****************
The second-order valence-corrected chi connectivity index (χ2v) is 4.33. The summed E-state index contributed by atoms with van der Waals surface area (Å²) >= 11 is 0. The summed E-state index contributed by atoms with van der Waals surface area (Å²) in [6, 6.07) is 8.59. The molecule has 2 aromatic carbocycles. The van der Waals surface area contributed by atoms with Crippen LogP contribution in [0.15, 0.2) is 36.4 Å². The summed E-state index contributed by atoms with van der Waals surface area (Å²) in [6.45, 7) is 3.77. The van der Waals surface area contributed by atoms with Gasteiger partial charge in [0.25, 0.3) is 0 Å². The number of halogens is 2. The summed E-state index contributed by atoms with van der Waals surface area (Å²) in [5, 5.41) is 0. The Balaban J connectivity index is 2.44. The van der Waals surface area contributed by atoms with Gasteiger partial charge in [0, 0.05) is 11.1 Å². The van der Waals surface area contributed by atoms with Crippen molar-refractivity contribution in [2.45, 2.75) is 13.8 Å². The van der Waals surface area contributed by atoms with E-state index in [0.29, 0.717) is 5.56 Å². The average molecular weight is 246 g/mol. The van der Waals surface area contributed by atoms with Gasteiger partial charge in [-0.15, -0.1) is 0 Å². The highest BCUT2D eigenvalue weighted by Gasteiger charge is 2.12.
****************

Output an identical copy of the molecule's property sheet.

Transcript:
The second-order valence-corrected chi connectivity index (χ2v) is 4.33. The summed E-state index contributed by atoms with van der Waals surface area (Å²) >= 11 is 0. The summed E-state index contributed by atoms with van der Waals surface area (Å²) in [6, 6.07) is 8.59. The molecule has 2 aromatic carbocycles. The van der Waals surface area contributed by atoms with Crippen LogP contribution in [0.15, 0.2) is 36.4 Å². The summed E-state index contributed by atoms with van der Waals surface area (Å²) in [6.45, 7) is 3.77. The van der Waals surface area contributed by atoms with Gasteiger partial charge in [0.25, 0.3) is 0 Å². The number of halogens is 2. The summed E-state index contributed by atoms with van der Waals surface area (Å²) in [5, 5.41) is 0. The Balaban J connectivity index is 2.44. The van der Waals surface area contributed by atoms with Gasteiger partial charge in [0, 0.05) is 11.1 Å². The van der Waals surface area contributed by atoms with Crippen molar-refractivity contribution in [2.45, 2.75) is 13.8 Å². The van der Waals surface area contributed by atoms with E-state index in [0.29, 0.717) is 5.56 Å². The average molecular weight is 246 g/mol. The van der Waals surface area contributed by atoms with Gasteiger partial charge in [-0.15, -0.1) is 0 Å². The highest BCUT2D eigenvalue weighted by Gasteiger charge is 2.12.